Jaclyn Dee recently assigned a Scientist Spotlight activity in her BIOL 112 course. Students were asked to watch and respond to a short TED talk video in which Dr. Fatima AlZahra’a Alatraktchi talked about her life and work as a Nanophysicist and how she invented a tool that detects dangerous bacteria earlier than traditional methods.
Keep reading to learn more about the purpose of this activity, how the students responded, what surprised Jaclyn about the student submissions, and why you might want to consider including Scientist Spotlight activities in your course.
What was the idea or purpose behind this assignment?
I designed this Scientist Spotlight activity to get students to:
- see scientists as a diverse group of people and personally relate to scientists. I also wanted them to see that being a scientist is not a scientist’s only identity. Scientists can be entrepreneurs, musicians, writers, mothers, etc.
- identify connections between the basic biology we were learning in class and current research.
- identify elements of effective oral, scientific communication. We learned that students value oral presentation skills during the student focus groups we ran last summer. It wasn’t feasible to insert a big presentation into BIOL112, but I still wanted to try to tackle this in some way.
What were the students’ reactions to the assignment?
I think it was well-received. Students were told they would only receive participation credit for the assignment, but 79% of my students completed the activity. The vast majority of the responses were thoughtful and relevant. There were plenty of “lightbulb moments”. Some students were thrilled by an aspect of biology that was new to them. Other students were surprised to learn that engaging in research required courage, ambition, innovation, and perseverance. A couple of students admitted they were surprised that someone could make contributions to science while raising children.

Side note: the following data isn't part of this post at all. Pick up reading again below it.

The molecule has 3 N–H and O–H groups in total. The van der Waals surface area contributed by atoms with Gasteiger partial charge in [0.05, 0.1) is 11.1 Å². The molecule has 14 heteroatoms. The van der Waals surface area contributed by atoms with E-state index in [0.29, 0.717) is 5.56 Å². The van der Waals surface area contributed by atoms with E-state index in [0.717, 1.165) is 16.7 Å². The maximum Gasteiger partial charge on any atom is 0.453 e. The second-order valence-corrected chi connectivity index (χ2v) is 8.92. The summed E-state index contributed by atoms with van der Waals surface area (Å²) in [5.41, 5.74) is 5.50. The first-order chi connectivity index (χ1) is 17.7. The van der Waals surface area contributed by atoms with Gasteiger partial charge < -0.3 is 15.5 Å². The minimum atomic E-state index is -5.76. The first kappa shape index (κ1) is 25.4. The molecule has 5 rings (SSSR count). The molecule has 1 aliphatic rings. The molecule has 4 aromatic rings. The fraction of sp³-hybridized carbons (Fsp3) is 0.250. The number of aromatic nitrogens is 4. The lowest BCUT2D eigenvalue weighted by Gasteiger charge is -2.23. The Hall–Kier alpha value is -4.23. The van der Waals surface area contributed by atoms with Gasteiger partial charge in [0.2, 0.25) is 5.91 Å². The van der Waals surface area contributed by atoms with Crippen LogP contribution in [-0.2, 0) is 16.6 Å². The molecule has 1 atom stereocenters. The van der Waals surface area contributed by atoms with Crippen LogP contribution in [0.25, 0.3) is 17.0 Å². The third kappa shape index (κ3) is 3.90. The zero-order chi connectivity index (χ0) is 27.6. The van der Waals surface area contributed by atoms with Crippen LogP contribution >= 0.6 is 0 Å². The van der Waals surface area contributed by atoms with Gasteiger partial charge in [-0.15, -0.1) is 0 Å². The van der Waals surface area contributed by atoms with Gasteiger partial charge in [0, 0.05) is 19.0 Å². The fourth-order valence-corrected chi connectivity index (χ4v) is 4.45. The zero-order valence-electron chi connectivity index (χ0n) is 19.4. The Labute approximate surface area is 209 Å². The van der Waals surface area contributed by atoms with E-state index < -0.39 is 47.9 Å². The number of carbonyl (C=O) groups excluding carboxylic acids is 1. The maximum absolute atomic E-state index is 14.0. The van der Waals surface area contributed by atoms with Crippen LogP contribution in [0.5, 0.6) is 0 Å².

What was your response to the students’ submissions?
It was personally rewarding to read the students’ responses to the questions I posed. Reading what they were surprised by let me know that they were learning some pretty amazing new things. This was also a great way to get to know students as individuals and learn about their motivations for being in university. I was also surprised by some of the connections that students made between the Scientist Spotlight and class materials. There were connections that I hadn’t anticipated, but they absolutely made sense and made me appreciate some of the class material even more.
Is there anything else you’d like to share?
I would highly recommend this activity. It is eye-opening for students and it’s fun to read the student responses. Very little preparation is needed. The hardest part is finding diverse people to spotlight who have an online presence, but you only need to find a handful of them. You can look to your professional societies, Twitter, and TED Talks for inspiration. Here are some links for websites you could consult to find scientists to spotlight: